Di Alexander's Techniques - Preparing Rigid Supports

Make painting panels to fit frames. Create your own custom-made surface. If you can glue and paint then you already have the necessary skills!


2 parts cheapest white acrylic artists’ paint
1 part whiting i.e. powdered chalk
1 part PVA glue (archival is best)
2 parts lukewarm boiled water
Medium and fine sanding blocks
Decorating brush & stirring stick

Stir most of the water into the PVA glue. Stir in the whiting and add enough water to form a runny paint consistency. Apply with random stokes using a brush. Allow to dry and lightly sand with a fine sanding block to remove tiny blobs of paint on the surface. Apply two more slightly thicker coats of gesso to the panel. Sanding between coats gives a smoother finish. Store in an air-tight container for up to a week.
 Gesso provides a partially absorbent surface for the paint. This is very important if oil paints are to be used.



For the texture powder use thicker gesso with chalk whiting or baby powder.  N.B. Wear a protective face mask if using talcum powder 
1 part cheap white artist’s paint + 2 parts whiting + 1 part PVA glue
2 parts cheap white acrylic artists’ paint + 4 parts baby powder + 1 part PVA glue
2-3 parts boiled lukewarm water

Stir PVA glue and white paint together and add enough baby powder to make a stiff mixture. Apply to the board with a knife or mix with paint and apply. Store in an air-tight container for up to a week.
Texture paste reduces the amount of expensive paint required in order to achieve an impasto effect.




• Artists’ dual-purpose Gesso Primer such as -  Daler Rowney  OR
• specialist branded wood sealants suited to the type of support - such as
          Rustins or Dulux MDF sealant OR
 • shellac  OR
• 1 part PVA glue to 1 part water
Medium and fine sanding blocks
Decorating brush & stirring stick

Apply one coat to both sides and the edges. Allow to dry away from heat. Plywood and hardboard often bows if coated on only one side.

Besides forming a good surface for the upper layers, this colourless base coat provides an extra protection from resins and contaminants in the wood such as formaldehyde. Formaldehyde gas yellows paint and prolonged exposure may cause leukaemia or cancer. It also reduces the number of coats of gesso needed. It is very important to seal the edges and back of all the wood that you use to prevent the wood from absorbing moisture.

Household emulsion paint, primer, undercoat and varnish is not recommended. White paint may turn the upper layers yellow within a few years and cause them to flake away from the surface. It contains drying agents and additives that are not long-lasting. It is not as absorbent as gesso so it should not be used for oil paints.



HARDBOARD                                                             £11 per sheet
PLYWOOD per 3mm x 1220 mm x 2440 mm   £15 per sheet
MDF  3mm or 6mm sheet                            from £7.00 per sheet
ALUMINIUM COMPOSITE PANEL                     £12.50 per A4 sheet; £32 per A3 sheet
MDF sealant                                                             £9 per litre
Ready-made Gesso                                                 £10 per half litre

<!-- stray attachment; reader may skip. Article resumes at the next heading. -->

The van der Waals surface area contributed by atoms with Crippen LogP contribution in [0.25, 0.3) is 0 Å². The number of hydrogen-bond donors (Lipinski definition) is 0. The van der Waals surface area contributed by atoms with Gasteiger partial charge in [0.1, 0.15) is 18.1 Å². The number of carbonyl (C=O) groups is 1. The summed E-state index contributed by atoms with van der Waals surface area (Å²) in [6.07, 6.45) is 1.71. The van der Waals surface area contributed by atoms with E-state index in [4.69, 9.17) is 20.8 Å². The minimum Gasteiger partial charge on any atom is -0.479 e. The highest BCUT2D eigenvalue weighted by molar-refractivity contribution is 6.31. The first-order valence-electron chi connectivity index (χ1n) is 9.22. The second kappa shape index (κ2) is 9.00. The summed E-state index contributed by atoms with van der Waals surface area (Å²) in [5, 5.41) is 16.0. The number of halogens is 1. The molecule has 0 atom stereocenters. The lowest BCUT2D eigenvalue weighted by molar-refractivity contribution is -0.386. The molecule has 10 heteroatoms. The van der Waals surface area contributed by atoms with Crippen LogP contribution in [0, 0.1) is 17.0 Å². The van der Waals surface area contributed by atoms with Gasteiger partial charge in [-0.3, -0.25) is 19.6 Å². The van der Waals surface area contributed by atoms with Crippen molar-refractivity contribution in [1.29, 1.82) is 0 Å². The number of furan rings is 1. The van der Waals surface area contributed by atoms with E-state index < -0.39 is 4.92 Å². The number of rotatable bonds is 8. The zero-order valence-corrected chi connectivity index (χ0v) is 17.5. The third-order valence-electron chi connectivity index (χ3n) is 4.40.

Archival i.e. PH neutral PVA glue                         £7 per litre
Whiting (i.e. chalk)                                                   £2 per kg.
Cheapest white artists' acrylic paint                     £11 per litre
Linen fabric                                                               £5.50 per metre
Isopropyl Alcohol                                                     £6 per half litre
Baby powder                                                             £4 per kg


Hardboard is the oldest, cheapest type of wood panel. MDF is stiffer and fairly cheap. Plywood is stronger. Thin sheets may be safely cut with a Stanley knife. When sawing thicker sheets, carcinogenic dust is created. Always use a dust mask and goggles when sawing or sanding MDF. Having wood panels cut to size at a DIY store such as Wickes or timber merchant such as Totton Timber costs very little. Bear in mind that the accuracy of the cut will vary by 2-3 millimetres.


Coverings such as: linen or cotton are ideal for oil paints because they form an additional semi-absorbent barrier between the wood and the paint. Natural fabrics are traditional, but polyester mixes could be used. However the coarser the fabric, the more wear and tear there is on the brushes.

It is advisable to seal/prime the wood panel to make the surface less absorbent and allow it to dry. Before you paint on a layer of gesso, cut the fabric cut to the exact size of the panel or with a border allowing the fabric to be wrapped around the sides. Stretch the fabric over the wet gesso and starting in the centre, smooth flat. Bubbles may appear in the fabric but it usually dries flat. Apply more gesso over the fabric and allow to dry. Cover with more coats of gesso as necessary.


Large aluminium composite panels (one trade name is Dibond) is the most expensive surface but it is very light and does not deteriorate. (Small ones are sold on EBAY).
Aluminium composite panels cut to size
Fine sanding block
Isopropyl alcohol

Peel off the protective white plastic covering and sand the edges and white surface of the panel. Clean and wipe with isopropyl alcohol using a sponge. The edges need to be filled with a suitable filler and sanded smooth if they are not going to be covered with a frame.
Allow to dry and paint on the gesso. Sand the gesso when dry and apply more layers to create a semi-absorbent surface suitable for acrylics and oils.

Hanging fixings: strips of pine (15mmx25mm @ £5 PER 2m) glued to the back with an epoxy glue (e.g. Unibond Repair Power @ £5 per 14ml.) or use a self-adhesive steel hanging plate (cost £2.50 each) at the top and spacers at the bottom.

Di Alexander ©2019   www.dialexander.co.uk


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